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EVs just became more accessible than ever

Fledgling company Spring Free EV to offer pay-per-mile financing model

However you feel about them, electric vehicles are one of the next big things in transportation. With a renewed focus on sustainability and ESG goals, carriers, food delivery platforms and just about any other business with a fleet of vehicles are facing pressure to switch to EVs en masse. The problem? Nobody can afford them.

While EVs can help drivers save on long-term costs like fueling, maintenance and repairs, the upfront costs are often so steep that many companies and individuals are wary of investing in them in the first place. According to an analysis from Consumer Reports, an EV can cost anywhere from 10% to 40% more than a gas-powered counterpart of the same size and segment, with supply chain disruptions and a major chip shortage driving prices higher.

So why don’t companies simply lease them? While that strategy can work for some, that financing model doesn’t apply to the millions of last-mile, car-sharing, ride-sharing and rental fleet drivers who surpass the mileage limitations on most leases. Until now, that is.

Spring is still a month away, but Spring Free EV is skipping the April showers and bringing May flowers to EV fleet-based businesses with the launch of its EVInstaFleet offering. Unlike the traditional leasing model, Spring Free uses a pay-per-mile model that requires no personal credit or guarantees from the driver, helping companies deploy electrified fleets quickly and gain access to a solution that’s quickly taking over the transportation industry.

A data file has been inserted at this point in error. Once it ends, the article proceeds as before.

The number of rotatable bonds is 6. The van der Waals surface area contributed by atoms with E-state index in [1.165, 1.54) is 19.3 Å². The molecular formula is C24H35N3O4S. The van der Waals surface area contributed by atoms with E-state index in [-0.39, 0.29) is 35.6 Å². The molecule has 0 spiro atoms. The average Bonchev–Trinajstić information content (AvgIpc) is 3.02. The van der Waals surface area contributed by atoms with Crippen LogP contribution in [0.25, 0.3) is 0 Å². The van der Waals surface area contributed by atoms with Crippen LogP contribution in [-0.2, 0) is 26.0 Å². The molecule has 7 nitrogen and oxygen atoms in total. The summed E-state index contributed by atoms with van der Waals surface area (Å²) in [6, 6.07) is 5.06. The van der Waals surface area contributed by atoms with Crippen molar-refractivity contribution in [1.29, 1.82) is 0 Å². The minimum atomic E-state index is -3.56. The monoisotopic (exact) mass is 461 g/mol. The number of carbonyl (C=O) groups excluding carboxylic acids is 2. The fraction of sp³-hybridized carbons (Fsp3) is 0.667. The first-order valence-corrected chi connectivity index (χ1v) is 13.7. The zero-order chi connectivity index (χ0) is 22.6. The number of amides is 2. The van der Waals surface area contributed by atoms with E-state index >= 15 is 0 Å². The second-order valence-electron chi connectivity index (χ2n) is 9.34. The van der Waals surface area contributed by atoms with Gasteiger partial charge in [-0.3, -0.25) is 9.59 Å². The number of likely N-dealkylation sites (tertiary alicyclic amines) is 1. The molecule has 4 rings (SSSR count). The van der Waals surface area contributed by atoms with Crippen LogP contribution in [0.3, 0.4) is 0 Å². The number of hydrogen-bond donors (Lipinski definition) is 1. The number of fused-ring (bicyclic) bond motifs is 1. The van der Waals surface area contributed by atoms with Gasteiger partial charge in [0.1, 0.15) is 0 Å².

“EVInstaFleet democratizes access to EVs and opens the door to EV-preneurs growing small businesses using EVs as economic assets,” explained Sunil Paul, CEO and co-founder of Spring Free EV. “Most of our clients are immigrants and people of color who have been underserved by the traditional auto financing models. We’ve designed EVInstaFleet with those people in mind and are dedicated to helping those entrepreneurs grow.”

Paul, who started the now-defunct ridesharing company Sidecar in 2011, co-founded Bay Area-based Spring Free in September alongside veterans of Yahoo and Tesla, as well as Martin Lagod, the managing director of Firelake Capital and an early investor in solar, battery materials and the food supply chain.


Watch: Building electric vehicles and saving jobs


The company’s goal is to reduce CO2 emissions by 1 gigaton by 2030, in line with President Biden’s August executive order mandating that EVs account for half of all vehicle sales by that same year. Already companies like Uber (NYSE: UBER), Lyft (NASDAQ: LYFT) and UPS (NYSE: UPS) have made similar commitments, but Spring Free wants to help more companies do the same.

“EVs have a 25-30% higher sticker price than comparable gasoline vehicles,” the company explained to Modern Shipper in an email. “Despite the higher upfront costs, EV drivers save more on total cost over the car’s lifetime when considering maintenance and repairs, fueling costs and depreciation, according to Consumer Reports. Spring Free EV’s model allows drivers to benefit from all of the above without paying the high upfront cost.”